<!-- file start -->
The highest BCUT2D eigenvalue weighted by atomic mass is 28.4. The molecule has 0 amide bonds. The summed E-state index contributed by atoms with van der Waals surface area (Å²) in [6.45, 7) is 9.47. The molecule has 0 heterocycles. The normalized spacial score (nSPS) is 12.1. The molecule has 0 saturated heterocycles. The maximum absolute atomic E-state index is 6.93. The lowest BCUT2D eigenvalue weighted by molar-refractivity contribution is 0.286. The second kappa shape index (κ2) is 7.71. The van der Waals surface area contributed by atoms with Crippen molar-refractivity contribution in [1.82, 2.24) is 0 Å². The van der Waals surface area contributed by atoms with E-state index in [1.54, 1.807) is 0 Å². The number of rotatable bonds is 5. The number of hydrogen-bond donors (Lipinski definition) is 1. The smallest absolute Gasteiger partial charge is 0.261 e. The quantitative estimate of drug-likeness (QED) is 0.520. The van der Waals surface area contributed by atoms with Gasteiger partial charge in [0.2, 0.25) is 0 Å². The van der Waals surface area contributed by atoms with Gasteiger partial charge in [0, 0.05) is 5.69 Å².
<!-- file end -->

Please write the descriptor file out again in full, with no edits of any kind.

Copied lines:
The highest BCUT2D eigenvalue weighted by atomic mass is 28.4. The molecule has 0 amide bonds. The summed E-state index contributed by atoms with van der Waals surface area (Å²) in [6.45, 7) is 9.47. The molecule has 0 heterocycles. The normalized spacial score (nSPS) is 12.1. The molecule has 0 saturated heterocycles. The maximum absolute atomic E-state index is 6.93. The lowest BCUT2D eigenvalue weighted by molar-refractivity contribution is 0.286. The second kappa shape index (κ2) is 7.71. The van der Waals surface area contributed by atoms with Crippen molar-refractivity contribution in [1.82, 2.24) is 0 Å². The van der Waals surface area contributed by atoms with E-state index in [1.54, 1.807) is 0 Å². The number of rotatable bonds is 5. The number of hydrogen-bond donors (Lipinski definition) is 1. The smallest absolute Gasteiger partial charge is 0.261 e. The quantitative estimate of drug-likeness (QED) is 0.520. The van der Waals surface area contributed by atoms with Gasteiger partial charge in [0.2, 0.25) is 0 Å². The van der Waals surface area contributed by atoms with Gasteiger partial charge in [0, 0.05) is 5.69 Å².